A number of embodiments of the present invention have been described. Nevertheless, it will be understood that various modifications may be made without departing from the spirit and scope of the invention. For example, although the illustrated recesses on a given side are formed in pairs on opposite sides of the associated center line (and particularly the center of gravity), other configurations such as a bored recesses spanning the center line are similarly useful. Accordingly, other embodiments are within the scope of the following claims.

Publications

All publications, including patent documents and scientific articles, referred to in this application are incorporated by reference in their entirety for all purposes to the same extent as if each individual publication were individually incorporated by reference.

All headings are for the convenience of the reader and should not be used to limit the meaning of the text that follows the heading, unless so specified.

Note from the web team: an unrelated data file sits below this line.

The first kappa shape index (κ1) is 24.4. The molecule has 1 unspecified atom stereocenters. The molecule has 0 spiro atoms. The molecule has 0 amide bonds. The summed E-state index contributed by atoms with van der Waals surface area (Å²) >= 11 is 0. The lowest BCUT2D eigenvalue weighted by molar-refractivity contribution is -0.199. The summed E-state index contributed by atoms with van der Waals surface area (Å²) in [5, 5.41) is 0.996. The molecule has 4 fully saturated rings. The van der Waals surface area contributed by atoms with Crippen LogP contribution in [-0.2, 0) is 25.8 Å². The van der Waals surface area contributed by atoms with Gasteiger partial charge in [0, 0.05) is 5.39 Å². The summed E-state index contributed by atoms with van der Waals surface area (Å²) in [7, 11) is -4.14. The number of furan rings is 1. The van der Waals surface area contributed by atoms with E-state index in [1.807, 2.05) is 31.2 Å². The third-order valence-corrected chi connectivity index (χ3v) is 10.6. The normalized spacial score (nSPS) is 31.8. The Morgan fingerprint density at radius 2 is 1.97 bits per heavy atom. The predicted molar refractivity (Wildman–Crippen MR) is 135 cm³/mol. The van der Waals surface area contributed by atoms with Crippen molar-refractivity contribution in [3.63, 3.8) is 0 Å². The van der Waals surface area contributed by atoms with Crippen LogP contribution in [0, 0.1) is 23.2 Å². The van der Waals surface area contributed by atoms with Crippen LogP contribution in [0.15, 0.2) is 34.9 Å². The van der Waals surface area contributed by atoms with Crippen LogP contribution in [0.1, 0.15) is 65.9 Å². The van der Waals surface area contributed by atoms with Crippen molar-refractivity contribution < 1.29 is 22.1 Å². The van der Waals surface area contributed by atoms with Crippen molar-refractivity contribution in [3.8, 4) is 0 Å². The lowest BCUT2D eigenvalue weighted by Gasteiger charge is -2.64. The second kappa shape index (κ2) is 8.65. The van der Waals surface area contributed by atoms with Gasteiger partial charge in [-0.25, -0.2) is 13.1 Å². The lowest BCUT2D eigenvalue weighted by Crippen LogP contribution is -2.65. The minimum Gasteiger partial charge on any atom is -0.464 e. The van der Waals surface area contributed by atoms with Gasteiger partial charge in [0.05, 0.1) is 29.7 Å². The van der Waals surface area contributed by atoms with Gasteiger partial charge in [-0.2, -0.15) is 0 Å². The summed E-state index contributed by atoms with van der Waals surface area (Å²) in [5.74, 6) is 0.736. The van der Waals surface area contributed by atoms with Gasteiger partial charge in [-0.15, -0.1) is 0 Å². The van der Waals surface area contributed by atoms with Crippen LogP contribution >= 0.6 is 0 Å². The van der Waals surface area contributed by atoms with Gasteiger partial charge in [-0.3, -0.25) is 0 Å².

Patent Citations
Cited PatentFiling datePublication dateApplicantTitle
US4004150May 1, 1975Jan 18, 1977Samuel NatelsonAnalytical multiple component readout system
US4038149 *Dec 31, 1975Jul 26, 1977Linbro Scientific, Inc.Laboratory trays with lockable covers
US4105325May 18, 1977Aug 8, 1978Mccollough John DMicroplate system
US4154795Jul 21, 1977May 15, 1979Dynatech Holdings LimitedMicrotest plates
US4251159Jan 15, 1979Feb 17, 1981American Hospital Supply CorporationDisposable multi-chamber cuvette
US4271270 *Aug 6, 1979Jun 2, 1981Lukacsek Patricia AApparatus for culturing and examining fungi
US4545958Apr 18, 1983Oct 8, 1985Behringwerke AktiengesellschaftMicrotitration plate
US4735778Aug 22, 1986Apr 5, 1988Kureha Kagaku Kohyo Kabushiki KaishaLight-transmitting, antistatic resin
US4770856Oct 29, 1987Sep 13, 1988Biotest-Serum-Institut GmbhPolystyrene
US4797259Dec 15, 1986Jan 10, 1989Pall CorporationWells with composite membranes, hermetic sealing